As a general rule, " 's" indicates possession, whereas "of" indicates a general property of an object (which can include possession, giving them some overlap). If you use "A's B", you should be able to rearrange the sentence to "A has a B".
For example, you can't say "secrets' chamber", because a secret can't own anything i.e. "The secret has a chamber" makes sense grammatically, but practically speaking it doesn't make any sense.
You CAN say "The barber has a knife", so you can say "the barber's knife". "The knife of the barber" is also possible and it means the same thing.
"A of B" can describe the properties of something, including origins, who owns it, what it's made of etc. "The barber's knife" can only mean "the knife that the barber owns". "The knife of the barber" could also be interpreted to mean a knife which was made from the bones of a barber, or it's a knife that magically turns the owner into a barber; but they're completely ridiculous, so we can rule them out immediately.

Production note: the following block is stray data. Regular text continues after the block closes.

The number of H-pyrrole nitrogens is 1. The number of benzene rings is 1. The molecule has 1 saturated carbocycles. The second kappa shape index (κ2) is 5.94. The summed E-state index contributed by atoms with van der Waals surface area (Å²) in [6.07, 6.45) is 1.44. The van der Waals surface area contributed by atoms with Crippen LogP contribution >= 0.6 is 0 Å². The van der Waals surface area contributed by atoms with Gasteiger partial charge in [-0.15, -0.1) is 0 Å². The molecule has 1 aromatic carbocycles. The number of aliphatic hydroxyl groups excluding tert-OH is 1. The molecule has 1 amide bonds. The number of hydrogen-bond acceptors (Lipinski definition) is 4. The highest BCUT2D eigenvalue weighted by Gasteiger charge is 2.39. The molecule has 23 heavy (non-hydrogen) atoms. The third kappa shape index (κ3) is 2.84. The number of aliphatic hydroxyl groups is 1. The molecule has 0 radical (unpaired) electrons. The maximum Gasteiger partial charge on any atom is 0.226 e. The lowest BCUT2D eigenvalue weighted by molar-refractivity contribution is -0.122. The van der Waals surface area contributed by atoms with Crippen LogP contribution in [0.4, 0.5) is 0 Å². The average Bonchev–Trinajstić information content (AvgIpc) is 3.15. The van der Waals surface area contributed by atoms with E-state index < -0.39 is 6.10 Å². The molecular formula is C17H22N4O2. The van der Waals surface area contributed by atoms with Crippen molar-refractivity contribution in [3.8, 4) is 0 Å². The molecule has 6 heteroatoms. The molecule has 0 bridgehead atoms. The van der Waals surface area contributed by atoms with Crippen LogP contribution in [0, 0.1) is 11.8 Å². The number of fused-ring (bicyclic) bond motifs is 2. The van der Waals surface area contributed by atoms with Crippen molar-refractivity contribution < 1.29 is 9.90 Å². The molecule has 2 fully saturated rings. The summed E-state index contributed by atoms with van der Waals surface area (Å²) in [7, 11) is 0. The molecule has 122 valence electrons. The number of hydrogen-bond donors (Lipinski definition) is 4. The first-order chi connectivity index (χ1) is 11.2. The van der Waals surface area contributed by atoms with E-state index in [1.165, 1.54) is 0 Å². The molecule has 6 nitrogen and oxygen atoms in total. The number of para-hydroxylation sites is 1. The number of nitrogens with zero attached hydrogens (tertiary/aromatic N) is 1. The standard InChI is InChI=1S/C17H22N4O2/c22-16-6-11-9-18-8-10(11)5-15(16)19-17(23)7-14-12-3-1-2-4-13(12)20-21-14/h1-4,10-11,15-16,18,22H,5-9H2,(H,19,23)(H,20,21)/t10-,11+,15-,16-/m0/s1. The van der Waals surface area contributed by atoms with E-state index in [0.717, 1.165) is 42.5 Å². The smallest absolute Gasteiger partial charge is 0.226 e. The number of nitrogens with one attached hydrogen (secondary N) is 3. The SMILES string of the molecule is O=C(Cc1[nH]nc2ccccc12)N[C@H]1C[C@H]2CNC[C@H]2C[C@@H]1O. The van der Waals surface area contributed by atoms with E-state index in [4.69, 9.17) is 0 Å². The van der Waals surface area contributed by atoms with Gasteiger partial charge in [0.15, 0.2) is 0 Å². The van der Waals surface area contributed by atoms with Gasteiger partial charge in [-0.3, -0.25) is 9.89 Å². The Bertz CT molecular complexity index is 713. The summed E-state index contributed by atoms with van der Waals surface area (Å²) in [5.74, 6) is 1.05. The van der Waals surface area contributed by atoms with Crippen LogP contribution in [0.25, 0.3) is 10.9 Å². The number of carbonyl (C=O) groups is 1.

If you say someone has a heart of gold, it means that they're a nice person with good intentions. It doesn't literally mean that their heart is made of gold; but if you did interpret literally, that's what it would mean. "Gold's heart" makes no sense though - gold can't own anything (i.e. you can't say "The gold has a heart"), so "gold's heart" is meaningless (although you could use "golden" as an adjective e.g. "He has a golden heart").
You might hear that " 's" can only be used for people, but that's not strictly correct. You could say "my country's people" or "my jacket's pocket", but only because you could say "My country has people" or "My jacket has a pocket".